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TV star Jason Fox: My soldier friends who served during Troubles have been left mentally scarred by violence


Tough: Jason Fox has opened up about his mental health

Tough: Jason Fox has opened up about his mental health

Tough: Jason Fox has opened up about his mental health

SAS: Who Dares Wins star Jason Fox has told how soldier friends have suffered PTSD after serving in Northern Ireland.

Jason - who himself battled back from being suicidal after missions in Afghanistan - now works with a charity for veterans called Rock2Recovery.

The former Special Forces operative said that earlier in his career he met men so scarred by bombs and violence that "the most innocent of happenings would emotionally transport them back to 1980s Belfast".

Jason (41) said: "Some of the blokes I knew in the early phases of my career were old enough to have served in Northern Ireland. They'd been subjected to mob attacks, petrol bombs and group protests that had turned incredibly violent without warning.

"Having retired, some of them were affected negatively by a normal occurrence at a civilian event: a raised voice in a party, a crying baby in a pram or the sound of two shopping trolleys colliding in a supermarket were among the catalysts for responses ranging from deep depression to violence.

"The most innocent of happenings would emotionally transport them straight back to 1980s Belfast, working amid The Troubles.

"I've also met people who have been deeply affected by an outbreak of violence in a peacetime setting."

In his new book, Life Under Fire, the ex-Royal Marine explains that soldiers are "taught to watch out for 'combat indicators': signs that trouble is nearby or that an enemy attack is imminent".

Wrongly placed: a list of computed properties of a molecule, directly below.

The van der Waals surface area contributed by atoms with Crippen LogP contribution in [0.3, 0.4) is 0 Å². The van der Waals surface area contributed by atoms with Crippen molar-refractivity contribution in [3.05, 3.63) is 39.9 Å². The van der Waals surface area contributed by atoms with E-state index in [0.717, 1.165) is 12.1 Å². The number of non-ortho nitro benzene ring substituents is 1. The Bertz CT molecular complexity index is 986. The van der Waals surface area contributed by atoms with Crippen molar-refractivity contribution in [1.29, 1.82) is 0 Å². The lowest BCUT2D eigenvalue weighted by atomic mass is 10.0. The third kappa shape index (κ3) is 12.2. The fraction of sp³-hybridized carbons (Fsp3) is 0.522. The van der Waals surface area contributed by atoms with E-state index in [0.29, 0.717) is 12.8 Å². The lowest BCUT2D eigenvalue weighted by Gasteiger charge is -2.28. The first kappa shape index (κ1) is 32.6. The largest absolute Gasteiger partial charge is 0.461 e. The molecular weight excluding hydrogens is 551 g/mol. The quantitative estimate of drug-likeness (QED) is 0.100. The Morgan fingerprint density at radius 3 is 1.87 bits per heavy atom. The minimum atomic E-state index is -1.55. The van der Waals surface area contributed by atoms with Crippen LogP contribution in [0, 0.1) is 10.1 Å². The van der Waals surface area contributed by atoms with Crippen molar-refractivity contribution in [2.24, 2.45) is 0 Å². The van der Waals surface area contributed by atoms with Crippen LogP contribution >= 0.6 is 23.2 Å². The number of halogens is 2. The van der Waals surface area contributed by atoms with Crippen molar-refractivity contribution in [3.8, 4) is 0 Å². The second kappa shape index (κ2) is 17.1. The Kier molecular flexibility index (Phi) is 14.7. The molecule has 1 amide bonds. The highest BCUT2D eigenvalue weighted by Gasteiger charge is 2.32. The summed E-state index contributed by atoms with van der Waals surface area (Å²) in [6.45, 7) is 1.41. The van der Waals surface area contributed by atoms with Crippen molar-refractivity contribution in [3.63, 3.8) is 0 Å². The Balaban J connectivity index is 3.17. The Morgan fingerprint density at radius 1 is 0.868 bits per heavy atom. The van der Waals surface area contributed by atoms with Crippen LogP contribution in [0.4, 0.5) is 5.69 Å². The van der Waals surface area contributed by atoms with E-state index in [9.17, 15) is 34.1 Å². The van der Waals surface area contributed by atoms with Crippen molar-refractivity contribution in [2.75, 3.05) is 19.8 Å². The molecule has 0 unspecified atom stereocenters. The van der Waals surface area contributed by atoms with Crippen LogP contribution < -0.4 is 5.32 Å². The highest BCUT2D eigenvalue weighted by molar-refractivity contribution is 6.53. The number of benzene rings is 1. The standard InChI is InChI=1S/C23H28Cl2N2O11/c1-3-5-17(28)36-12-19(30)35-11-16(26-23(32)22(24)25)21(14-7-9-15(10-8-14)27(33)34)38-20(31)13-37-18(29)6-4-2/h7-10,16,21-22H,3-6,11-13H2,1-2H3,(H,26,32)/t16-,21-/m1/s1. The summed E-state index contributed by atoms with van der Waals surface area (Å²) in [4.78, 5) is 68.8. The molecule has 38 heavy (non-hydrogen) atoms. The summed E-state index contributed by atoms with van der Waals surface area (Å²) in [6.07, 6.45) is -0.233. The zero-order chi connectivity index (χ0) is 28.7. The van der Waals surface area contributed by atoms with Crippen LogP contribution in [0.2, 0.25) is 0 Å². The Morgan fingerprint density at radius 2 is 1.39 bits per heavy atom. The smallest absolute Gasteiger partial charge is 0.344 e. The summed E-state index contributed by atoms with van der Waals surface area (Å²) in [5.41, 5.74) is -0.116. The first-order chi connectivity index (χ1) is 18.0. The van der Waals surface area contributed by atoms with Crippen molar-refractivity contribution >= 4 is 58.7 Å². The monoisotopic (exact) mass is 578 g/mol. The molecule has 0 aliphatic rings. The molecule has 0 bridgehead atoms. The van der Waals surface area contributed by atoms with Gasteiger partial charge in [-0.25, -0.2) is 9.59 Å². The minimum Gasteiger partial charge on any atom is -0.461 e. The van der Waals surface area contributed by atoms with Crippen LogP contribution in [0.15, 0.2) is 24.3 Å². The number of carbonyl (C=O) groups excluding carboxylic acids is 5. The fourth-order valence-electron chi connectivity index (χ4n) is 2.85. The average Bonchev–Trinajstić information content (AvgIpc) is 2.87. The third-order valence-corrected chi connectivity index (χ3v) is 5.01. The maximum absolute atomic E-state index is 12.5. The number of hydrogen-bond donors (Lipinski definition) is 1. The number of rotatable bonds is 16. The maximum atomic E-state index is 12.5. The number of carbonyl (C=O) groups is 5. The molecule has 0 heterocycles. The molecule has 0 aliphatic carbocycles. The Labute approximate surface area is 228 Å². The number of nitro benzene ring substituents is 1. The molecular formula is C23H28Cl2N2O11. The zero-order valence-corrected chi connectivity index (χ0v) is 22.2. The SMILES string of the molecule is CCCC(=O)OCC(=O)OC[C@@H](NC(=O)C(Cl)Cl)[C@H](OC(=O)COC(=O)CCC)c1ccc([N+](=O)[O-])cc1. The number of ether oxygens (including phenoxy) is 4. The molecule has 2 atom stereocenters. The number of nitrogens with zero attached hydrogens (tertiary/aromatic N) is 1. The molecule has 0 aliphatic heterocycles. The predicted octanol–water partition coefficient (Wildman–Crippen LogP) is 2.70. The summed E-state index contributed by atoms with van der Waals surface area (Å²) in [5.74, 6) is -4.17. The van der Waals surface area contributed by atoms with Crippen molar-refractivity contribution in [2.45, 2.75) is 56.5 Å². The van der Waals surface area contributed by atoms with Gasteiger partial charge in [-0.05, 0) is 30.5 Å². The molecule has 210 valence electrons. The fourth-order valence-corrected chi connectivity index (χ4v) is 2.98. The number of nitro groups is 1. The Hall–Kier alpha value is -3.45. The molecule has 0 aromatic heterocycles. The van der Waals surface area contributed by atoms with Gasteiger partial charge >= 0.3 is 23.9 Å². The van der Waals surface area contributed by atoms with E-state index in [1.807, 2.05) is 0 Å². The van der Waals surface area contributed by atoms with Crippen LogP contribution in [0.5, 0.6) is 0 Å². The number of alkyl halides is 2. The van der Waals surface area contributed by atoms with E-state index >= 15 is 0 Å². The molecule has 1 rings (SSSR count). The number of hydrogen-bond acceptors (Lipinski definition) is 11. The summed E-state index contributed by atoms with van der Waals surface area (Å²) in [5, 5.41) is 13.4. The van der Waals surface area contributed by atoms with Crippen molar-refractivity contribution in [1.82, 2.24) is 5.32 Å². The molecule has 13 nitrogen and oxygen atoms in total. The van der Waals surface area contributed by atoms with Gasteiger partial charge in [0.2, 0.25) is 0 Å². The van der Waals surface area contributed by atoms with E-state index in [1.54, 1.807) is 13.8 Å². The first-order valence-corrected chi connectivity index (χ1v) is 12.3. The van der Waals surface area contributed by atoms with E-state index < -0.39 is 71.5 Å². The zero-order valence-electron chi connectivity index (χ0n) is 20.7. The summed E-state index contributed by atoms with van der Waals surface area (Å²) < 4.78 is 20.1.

He explained: "Having spent a few years helping battle-broken men and women with Rock2Recovery, not to mention some of the recruits on SAS: Who Dares Wins whose lives had taken shocking and unimaginable twists, I've come to know the combat indicators for mental health. It's sometimes easier to spot them in another person because the brain can become so stressed out and fatigued that it doesn't always recognise an ambush closer to home.

"My own experience of mental health issues followed a common pattern: I became withdrawn, angry and fuzzy-headed.

"I could be very forgetful, too, to the point that, having told a friend one night that I was driving around looking for a tree to hang myself from, the following day, when that same friend called to check on my state of mind (luckily I'd been coaxed home), I couldn't remember my behaviour or the frantic conversation we'd had.

"Despite those emotional warning signs, it would be a while before I sought help. For months I shrugged off people's concerns; I ignored the danger I was in because I couldn't really see it myself, and I was only fixed once a work colleague had actively nudged me in the direction of a good therapist.

"Cleared of the stress from my misfiring head, I became aware of a series of signals that would have encouraged me to seek help at a much earlier stage, had I understood them.

"Following an extreme event - a physical assault or a car crash, for example - our brains can go into self-protection functionality: we look for danger when there is none, such as in a crowded supermarket or pub."

If you are affected by these issues, contact the Samaritans on 116 123, or Lifeline on 0808 808 8000.

Belfast Telegraph